3M syndrome is characterised by severe intra-uterine and post-natal growth failure. Patients have a characteristic triangular facial appearance and disproportionate short stature with tall vertebral bodies and over-tubulation of long bones. The condition bears some resemblance to the Russell Silver syndrome, but is transmitted as an autosomal recessive trait. It has been proposed that heterozygous carriers demonstrate mild phenotypic manifestations of the condition.
3M syndrome has been reported in a wide range of populations. We identified the condition within a very large, highly consanguinous pedigree in North-East Brazil that was under study because of a high incidence of severe isolated GH deficiency due to homozygous mutation in the GHRH-receptor gene. Autozygosity mapping in this and other families with multiple affected sibs identified a locus on chromosome 6p21.1. Genetic analysis refined the interval of interest, and sequencing of individual genes in this region led to the identification of pathogenic mutations within Cullin 7 (Huber et al Nat Genet 2005).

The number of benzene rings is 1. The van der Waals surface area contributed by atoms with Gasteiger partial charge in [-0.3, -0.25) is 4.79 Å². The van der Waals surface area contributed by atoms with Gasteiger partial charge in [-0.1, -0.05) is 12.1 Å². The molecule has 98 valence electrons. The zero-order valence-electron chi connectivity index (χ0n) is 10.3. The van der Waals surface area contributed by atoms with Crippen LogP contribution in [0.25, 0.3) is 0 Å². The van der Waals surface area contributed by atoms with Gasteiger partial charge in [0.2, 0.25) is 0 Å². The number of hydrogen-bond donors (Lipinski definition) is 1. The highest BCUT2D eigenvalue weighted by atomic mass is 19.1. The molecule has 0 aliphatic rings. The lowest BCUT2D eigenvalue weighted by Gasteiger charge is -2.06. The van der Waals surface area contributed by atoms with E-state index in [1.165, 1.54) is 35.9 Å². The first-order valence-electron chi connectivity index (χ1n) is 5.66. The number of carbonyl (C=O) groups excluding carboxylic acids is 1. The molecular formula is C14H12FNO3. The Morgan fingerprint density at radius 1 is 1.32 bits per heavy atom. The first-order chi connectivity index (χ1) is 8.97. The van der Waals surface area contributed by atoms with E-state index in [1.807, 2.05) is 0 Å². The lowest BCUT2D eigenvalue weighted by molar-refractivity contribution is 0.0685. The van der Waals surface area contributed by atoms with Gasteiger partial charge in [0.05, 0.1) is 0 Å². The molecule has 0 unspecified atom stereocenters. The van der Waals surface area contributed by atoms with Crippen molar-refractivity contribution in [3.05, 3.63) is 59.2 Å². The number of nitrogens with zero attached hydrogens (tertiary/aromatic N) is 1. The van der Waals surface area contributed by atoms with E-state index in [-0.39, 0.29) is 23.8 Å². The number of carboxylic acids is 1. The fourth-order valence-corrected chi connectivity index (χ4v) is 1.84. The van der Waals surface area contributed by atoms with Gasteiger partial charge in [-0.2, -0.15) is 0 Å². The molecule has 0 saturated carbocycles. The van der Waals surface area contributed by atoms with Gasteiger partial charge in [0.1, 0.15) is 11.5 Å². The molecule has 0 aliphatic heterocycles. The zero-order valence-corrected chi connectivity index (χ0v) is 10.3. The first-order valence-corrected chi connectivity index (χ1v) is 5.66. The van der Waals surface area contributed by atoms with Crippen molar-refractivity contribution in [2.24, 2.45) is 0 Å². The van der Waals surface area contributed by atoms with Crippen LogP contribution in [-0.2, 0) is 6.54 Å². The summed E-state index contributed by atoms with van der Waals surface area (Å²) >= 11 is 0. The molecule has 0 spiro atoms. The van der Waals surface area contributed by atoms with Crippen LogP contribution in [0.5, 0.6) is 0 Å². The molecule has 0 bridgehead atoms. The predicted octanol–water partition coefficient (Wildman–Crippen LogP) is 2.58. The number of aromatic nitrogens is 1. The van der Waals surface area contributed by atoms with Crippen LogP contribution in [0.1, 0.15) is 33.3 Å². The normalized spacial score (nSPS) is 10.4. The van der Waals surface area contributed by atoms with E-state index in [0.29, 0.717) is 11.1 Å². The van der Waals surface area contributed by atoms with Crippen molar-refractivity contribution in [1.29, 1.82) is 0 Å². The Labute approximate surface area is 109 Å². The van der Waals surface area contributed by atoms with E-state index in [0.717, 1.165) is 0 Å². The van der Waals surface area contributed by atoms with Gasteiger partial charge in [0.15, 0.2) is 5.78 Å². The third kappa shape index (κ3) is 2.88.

Cullin 7 is one member of a family of proteins involved in cell cycle regulation, including acting as a scaffold for the assembly of the E3 ligase enzyme complex that leads to the ubiquitination of substrate protein as a prelude to their degradation in 26S proteasomes. The Brazilian 3M subjects carry a missense mutation in exon 25 of Cullin 7 creating a premature stop codon (4717C>T, R1573X). This region is necessary for ROC1 recruitment and binding, and thus formation of the E3 ligase complex.
These investigations demonstrate that mutations in Cullin 7 cause 3M syndrome and suggest that a defect in ubiquitination generates both pre- and post-natal growth retardation.
01 - 05 Apr 2006
European Society of Endocrinology